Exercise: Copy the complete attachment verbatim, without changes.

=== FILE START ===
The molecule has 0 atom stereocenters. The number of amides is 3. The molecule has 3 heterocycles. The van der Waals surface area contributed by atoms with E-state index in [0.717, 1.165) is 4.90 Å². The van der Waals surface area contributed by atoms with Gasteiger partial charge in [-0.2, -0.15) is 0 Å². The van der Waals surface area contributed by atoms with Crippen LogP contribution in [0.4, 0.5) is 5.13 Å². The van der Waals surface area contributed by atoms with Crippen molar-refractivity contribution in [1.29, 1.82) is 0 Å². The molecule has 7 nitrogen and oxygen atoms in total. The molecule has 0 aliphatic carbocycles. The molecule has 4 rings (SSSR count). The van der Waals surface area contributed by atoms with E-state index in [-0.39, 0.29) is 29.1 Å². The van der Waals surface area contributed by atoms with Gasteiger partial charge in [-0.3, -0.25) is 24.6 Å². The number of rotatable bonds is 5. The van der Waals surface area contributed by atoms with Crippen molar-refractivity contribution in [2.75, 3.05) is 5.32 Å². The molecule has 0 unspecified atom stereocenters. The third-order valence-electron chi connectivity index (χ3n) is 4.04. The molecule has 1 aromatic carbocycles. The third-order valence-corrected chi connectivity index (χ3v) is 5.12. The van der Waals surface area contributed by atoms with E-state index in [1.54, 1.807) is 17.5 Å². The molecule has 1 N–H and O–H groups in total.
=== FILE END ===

The molecule has 0 atom stereocenters. The number of amides is 3. The molecule has 3 heterocycles. The van der Waals surface area contributed by atoms with E-state index in [0.717, 1.165) is 4.90 Å². The van der Waals surface area contributed by atoms with Gasteiger partial charge in [-0.2, -0.15) is 0 Å². The van der Waals surface area contributed by atoms with Crippen LogP contribution in [0.4, 0.5) is 5.13 Å². The van der Waals surface area contributed by atoms with Crippen molar-refractivity contribution in [1.29, 1.82) is 0 Å². The molecule has 7 nitrogen and oxygen atoms in total. The molecule has 0 aliphatic carbocycles. The molecule has 4 rings (SSSR count). The van der Waals surface area contributed by atoms with E-state index in [-0.39, 0.29) is 29.1 Å². The van der Waals surface area contributed by atoms with Gasteiger partial charge in [-0.3, -0.25) is 24.6 Å². The number of rotatable bonds is 5. The van der Waals surface area contributed by atoms with Crippen molar-refractivity contribution in [2.75, 3.05) is 5.32 Å². The molecule has 0 unspecified atom stereocenters. The third-order valence-electron chi connectivity index (χ3n) is 4.04. The molecule has 1 aromatic carbocycles. The third-order valence-corrected chi connectivity index (χ3v) is 5.12. The van der Waals surface area contributed by atoms with E-state index in [1.54, 1.807) is 17.5 Å². The molecule has 1 N–H and O–H groups in total.